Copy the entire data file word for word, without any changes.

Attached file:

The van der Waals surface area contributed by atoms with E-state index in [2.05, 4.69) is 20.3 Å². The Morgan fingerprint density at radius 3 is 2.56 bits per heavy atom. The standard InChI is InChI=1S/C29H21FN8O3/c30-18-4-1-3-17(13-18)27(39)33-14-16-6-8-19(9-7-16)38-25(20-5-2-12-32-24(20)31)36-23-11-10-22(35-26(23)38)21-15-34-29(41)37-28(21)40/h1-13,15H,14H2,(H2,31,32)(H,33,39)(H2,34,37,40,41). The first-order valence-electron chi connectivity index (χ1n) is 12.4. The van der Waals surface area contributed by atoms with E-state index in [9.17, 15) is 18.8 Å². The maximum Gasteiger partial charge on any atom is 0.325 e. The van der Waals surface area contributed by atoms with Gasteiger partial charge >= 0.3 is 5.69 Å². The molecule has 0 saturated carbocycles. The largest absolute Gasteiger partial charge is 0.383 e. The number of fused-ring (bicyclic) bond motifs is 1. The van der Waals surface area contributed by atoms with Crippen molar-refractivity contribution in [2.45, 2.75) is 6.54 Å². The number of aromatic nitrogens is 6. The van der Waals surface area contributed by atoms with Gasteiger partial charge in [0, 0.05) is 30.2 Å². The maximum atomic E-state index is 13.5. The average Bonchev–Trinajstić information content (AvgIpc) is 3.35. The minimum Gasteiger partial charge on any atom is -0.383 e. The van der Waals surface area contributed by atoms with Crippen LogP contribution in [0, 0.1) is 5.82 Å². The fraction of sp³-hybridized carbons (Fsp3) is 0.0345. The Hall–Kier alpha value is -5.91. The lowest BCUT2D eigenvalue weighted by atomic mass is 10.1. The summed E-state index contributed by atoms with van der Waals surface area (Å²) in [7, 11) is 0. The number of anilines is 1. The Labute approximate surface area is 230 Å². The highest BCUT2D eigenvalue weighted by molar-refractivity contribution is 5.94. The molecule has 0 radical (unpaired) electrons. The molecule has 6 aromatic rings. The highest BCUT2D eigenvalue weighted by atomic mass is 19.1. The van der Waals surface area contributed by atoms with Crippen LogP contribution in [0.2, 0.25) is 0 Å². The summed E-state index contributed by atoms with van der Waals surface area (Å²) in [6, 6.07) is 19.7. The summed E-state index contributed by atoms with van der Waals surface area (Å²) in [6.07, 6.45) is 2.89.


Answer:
The van der Waals surface area contributed by atoms with E-state index in [2.05, 4.69) is 20.3 Å². The Morgan fingerprint density at radius 3 is 2.56 bits per heavy atom. The standard InChI is InChI=1S/C29H21FN8O3/c30-18-4-1-3-17(13-18)27(39)33-14-16-6-8-19(9-7-16)38-25(20-5-2-12-32-24(20)31)36-23-11-10-22(35-26(23)38)21-15-34-29(41)37-28(21)40/h1-13,15H,14H2,(H2,31,32)(H,33,39)(H2,34,37,40,41). The first-order valence-electron chi connectivity index (χ1n) is 12.4. The van der Waals surface area contributed by atoms with E-state index in [9.17, 15) is 18.8 Å². The maximum Gasteiger partial charge on any atom is 0.325 e. The van der Waals surface area contributed by atoms with Gasteiger partial charge >= 0.3 is 5.69 Å². The molecule has 0 saturated carbocycles. The largest absolute Gasteiger partial charge is 0.383 e. The number of fused-ring (bicyclic) bond motifs is 1. The van der Waals surface area contributed by atoms with Crippen molar-refractivity contribution in [2.45, 2.75) is 6.54 Å². The number of aromatic nitrogens is 6. The van der Waals surface area contributed by atoms with Gasteiger partial charge in [0, 0.05) is 30.2 Å². The maximum atomic E-state index is 13.5. The average Bonchev–Trinajstić information content (AvgIpc) is 3.35. The minimum Gasteiger partial charge on any atom is -0.383 e. The van der Waals surface area contributed by atoms with Crippen LogP contribution in [0, 0.1) is 5.82 Å². The fraction of sp³-hybridized carbons (Fsp3) is 0.0345. The Hall–Kier alpha value is -5.91. The lowest BCUT2D eigenvalue weighted by atomic mass is 10.1. The summed E-state index contributed by atoms with van der Waals surface area (Å²) in [7, 11) is 0. The number of anilines is 1. The Labute approximate surface area is 230 Å². The highest BCUT2D eigenvalue weighted by molar-refractivity contribution is 5.94. The molecule has 0 radical (unpaired) electrons. The molecule has 6 aromatic rings. The highest BCUT2D eigenvalue weighted by atomic mass is 19.1. The van der Waals surface area contributed by atoms with Crippen LogP contribution in [0.2, 0.25) is 0 Å². The summed E-state index contributed by atoms with van der Waals surface area (Å²) in [6, 6.07) is 19.7. The summed E-state index contributed by atoms with van der Waals surface area (Å²) in [6.07, 6.45) is 2.89.